PHOENIX - In Arizona, twice as many children drown compared to the national average.
Most of those deaths happen between June and Labor Day.
Outside Phoenix Children’s Hospital, 738 ribbons were tied to trees to represent the teens and children who have died from drowning since 2000.
There are also 14 pairs of shoes to represent the children who have died this year.
The event at the hospital kicked off Drowning Impact Awareness Month, which takes place in August.
In the summer of 1993, Emily Eoff, almost 2 years old at the time, nearly became a victim of drowning.
“I was found by my sister, who was swimming at the time. My mom pulled me out and performed CPR,” she said.
A firefighter also showed up and performed CPR, and Eoff was later flown to UC Davis Medical Center, where she made a full recovery.
Thirteen years later, she says she has a second chance at life. She’s studying at Midwestern University in Glendale to be a physician’s assistant.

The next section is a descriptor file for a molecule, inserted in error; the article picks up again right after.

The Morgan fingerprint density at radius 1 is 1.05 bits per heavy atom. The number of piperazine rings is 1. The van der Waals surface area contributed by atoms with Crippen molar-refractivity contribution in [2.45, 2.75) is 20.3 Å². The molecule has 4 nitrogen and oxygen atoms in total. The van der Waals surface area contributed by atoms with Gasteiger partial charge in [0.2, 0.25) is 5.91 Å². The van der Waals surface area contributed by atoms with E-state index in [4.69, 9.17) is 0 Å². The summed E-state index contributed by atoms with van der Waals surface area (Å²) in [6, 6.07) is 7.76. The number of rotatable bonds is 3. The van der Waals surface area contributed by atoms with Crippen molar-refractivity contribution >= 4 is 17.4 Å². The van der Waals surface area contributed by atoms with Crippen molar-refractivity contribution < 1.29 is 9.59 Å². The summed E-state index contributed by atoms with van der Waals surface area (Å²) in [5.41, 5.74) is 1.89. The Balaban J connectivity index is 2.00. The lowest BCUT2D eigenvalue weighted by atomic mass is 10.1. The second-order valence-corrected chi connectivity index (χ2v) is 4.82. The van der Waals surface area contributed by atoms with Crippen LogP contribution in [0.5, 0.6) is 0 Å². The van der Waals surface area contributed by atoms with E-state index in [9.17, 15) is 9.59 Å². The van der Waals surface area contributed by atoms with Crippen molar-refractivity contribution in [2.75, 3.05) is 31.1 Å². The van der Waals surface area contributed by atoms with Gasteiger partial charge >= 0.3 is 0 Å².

Eoff now raises awareness about water and child safety. Her past helping to shape the future, she looks back at the men and women who helped saved her.
“My message to them is: Thank you,” she said. “I know as someone who has experienced working in medicine that no matter how hard you try, there are a lot of lives that we can’t save. That is something that makes me more passionate about drowning. Because while we haven't found a cure for cancer, there is a cure for drowning and that's prevention.”
At the end of her speech, the firefighter who helped save her in 1993, Mark Marshall, surprised her by showing up.
The two went outside and tied a ribbon on a tree – a ribbon that could have represented Eoff, but didn’t.
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